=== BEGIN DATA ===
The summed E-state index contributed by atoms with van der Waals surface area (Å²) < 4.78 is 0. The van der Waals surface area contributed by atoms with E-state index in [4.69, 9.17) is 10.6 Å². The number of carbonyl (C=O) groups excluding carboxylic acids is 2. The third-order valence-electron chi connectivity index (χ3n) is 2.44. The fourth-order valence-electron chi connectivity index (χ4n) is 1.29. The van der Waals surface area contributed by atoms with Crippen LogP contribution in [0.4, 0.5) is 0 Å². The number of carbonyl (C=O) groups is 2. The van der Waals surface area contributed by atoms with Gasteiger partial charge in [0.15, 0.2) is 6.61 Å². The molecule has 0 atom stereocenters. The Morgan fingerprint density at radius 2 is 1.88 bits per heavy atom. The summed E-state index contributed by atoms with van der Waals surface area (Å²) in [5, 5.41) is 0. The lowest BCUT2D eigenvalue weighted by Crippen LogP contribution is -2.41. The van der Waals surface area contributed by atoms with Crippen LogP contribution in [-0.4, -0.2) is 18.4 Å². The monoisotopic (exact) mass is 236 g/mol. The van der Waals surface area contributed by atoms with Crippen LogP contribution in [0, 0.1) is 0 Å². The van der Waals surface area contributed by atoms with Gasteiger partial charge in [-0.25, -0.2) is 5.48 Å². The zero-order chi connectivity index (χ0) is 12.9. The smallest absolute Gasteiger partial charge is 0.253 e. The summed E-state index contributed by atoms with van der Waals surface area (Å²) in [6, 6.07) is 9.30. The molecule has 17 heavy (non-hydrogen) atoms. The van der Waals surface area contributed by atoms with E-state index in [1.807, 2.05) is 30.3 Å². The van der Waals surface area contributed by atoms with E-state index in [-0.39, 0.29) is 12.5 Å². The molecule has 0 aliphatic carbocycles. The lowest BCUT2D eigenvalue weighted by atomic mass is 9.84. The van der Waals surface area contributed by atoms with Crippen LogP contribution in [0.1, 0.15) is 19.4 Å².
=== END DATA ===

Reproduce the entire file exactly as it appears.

The summed E-state index contributed by atoms with van der Waals surface area (Å²) < 4.78 is 0. The van der Waals surface area contributed by atoms with E-state index in [4.69, 9.17) is 10.6 Å². The number of carbonyl (C=O) groups excluding carboxylic acids is 2. The third-order valence-electron chi connectivity index (χ3n) is 2.44. The fourth-order valence-electron chi connectivity index (χ4n) is 1.29. The van der Waals surface area contributed by atoms with Crippen LogP contribution in [0.4, 0.5) is 0 Å². The number of carbonyl (C=O) groups is 2. The van der Waals surface area contributed by atoms with Gasteiger partial charge in [0.15, 0.2) is 6.61 Å². The molecule has 0 atom stereocenters. The Morgan fingerprint density at radius 2 is 1.88 bits per heavy atom. The summed E-state index contributed by atoms with van der Waals surface area (Å²) in [5, 5.41) is 0. The lowest BCUT2D eigenvalue weighted by Crippen LogP contribution is -2.41. The van der Waals surface area contributed by atoms with Crippen LogP contribution in [-0.4, -0.2) is 18.4 Å². The monoisotopic (exact) mass is 236 g/mol. The van der Waals surface area contributed by atoms with Crippen LogP contribution in [0, 0.1) is 0 Å². The van der Waals surface area contributed by atoms with Gasteiger partial charge in [-0.25, -0.2) is 5.48 Å². The zero-order chi connectivity index (χ0) is 12.9. The smallest absolute Gasteiger partial charge is 0.253 e. The summed E-state index contributed by atoms with van der Waals surface area (Å²) in [6, 6.07) is 9.30. The molecule has 17 heavy (non-hydrogen) atoms. The van der Waals surface area contributed by atoms with E-state index in [1.807, 2.05) is 30.3 Å². The van der Waals surface area contributed by atoms with E-state index in [-0.39, 0.29) is 12.5 Å². The molecule has 0 aliphatic carbocycles. The lowest BCUT2D eigenvalue weighted by atomic mass is 9.84. The van der Waals surface area contributed by atoms with Crippen LogP contribution in [0.1, 0.15) is 19.4 Å².